Children of FEHB enrollees that are currently enrolled, may no longer need the TCC enrollment as they will be covered under the parent’s Self and Family enrollment. Once assured of coverage, the child may want to cancel the TCC. To cancel TCC, contact the National Finance Center at 800- 242-9630.
Parents as MOH
Bringing Parents to Post Who Are Not on Orders:
Parents may travel to post as Members of Household (MOH) but will receive minimal official support from the U.S. Government. MOH parents are responsible for acquiring their own visa for entry and residence in the host country. Upon request, the Human Resources Office at post may assist in the process in accordance with local laws. Some countries require additional documentation by the accredited employee and all countries hold the authority to approve or deny any visa. Furthermore, they do not have diplomatic status with the host country and are not entitled to access the U.S. embassy or consulate health units. However, the Health Unit may provide them with a list of referrals for local medical professionals. Finally, MOH parents are not eligible to receive airfare or allowance payments in the case of evacuation from post.
Medical Insurance and Air Medevac Insurance
It is essential that individuals not under the care of the U.S. Mission medical program have adequate medical insurance when living overseas. Please note that for parents, Medicare only pays medical expenses in the United States and in Canada and Mexico under certain very limited circumstances.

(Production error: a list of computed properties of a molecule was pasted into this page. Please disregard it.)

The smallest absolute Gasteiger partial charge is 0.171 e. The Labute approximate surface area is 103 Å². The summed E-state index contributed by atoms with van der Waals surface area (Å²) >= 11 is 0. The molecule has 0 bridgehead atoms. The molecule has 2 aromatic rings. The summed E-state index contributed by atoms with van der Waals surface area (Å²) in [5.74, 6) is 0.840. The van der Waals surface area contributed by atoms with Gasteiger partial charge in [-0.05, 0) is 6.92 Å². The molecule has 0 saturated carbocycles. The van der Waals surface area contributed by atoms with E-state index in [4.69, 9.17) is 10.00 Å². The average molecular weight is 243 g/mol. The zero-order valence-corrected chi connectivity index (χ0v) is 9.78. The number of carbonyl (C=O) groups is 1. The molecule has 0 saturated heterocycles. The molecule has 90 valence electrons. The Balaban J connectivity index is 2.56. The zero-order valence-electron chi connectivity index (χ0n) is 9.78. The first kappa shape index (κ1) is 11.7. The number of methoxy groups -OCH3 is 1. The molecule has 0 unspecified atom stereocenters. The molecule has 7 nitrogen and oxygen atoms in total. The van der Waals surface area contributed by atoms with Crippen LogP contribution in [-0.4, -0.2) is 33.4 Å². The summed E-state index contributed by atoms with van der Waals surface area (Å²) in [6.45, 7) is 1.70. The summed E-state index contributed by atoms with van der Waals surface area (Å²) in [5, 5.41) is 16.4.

The Bureau of Consular Affairs – individuals not on an employee’s orders should also maintain Air Medical Evacuation Insurance. A list of companies that provide this insurance can be found on the Bureau of Consular Affairs website as well as other medical/health related information for international travelers.
The Global Community Liaison Office (GCLO) resources do not constitute an endorsement or recommendation of any particular organizations by GCLO or the Department of State.
U.S. Citizen Services Overseas, a part of the Bureau of Consular Affairs, provides information for U.S. citizens living and traveling abroad.
Associates of the American Foreign Service Worldwide (AAFSW) has a variety of groups and programs. Email: firstname.lastname@example.org
GLIFAA is the officially recognized LGBT+ affinity group for foreign affairs agencies of the U.S. government. Email: email@example.com or firstname.lastname@example.org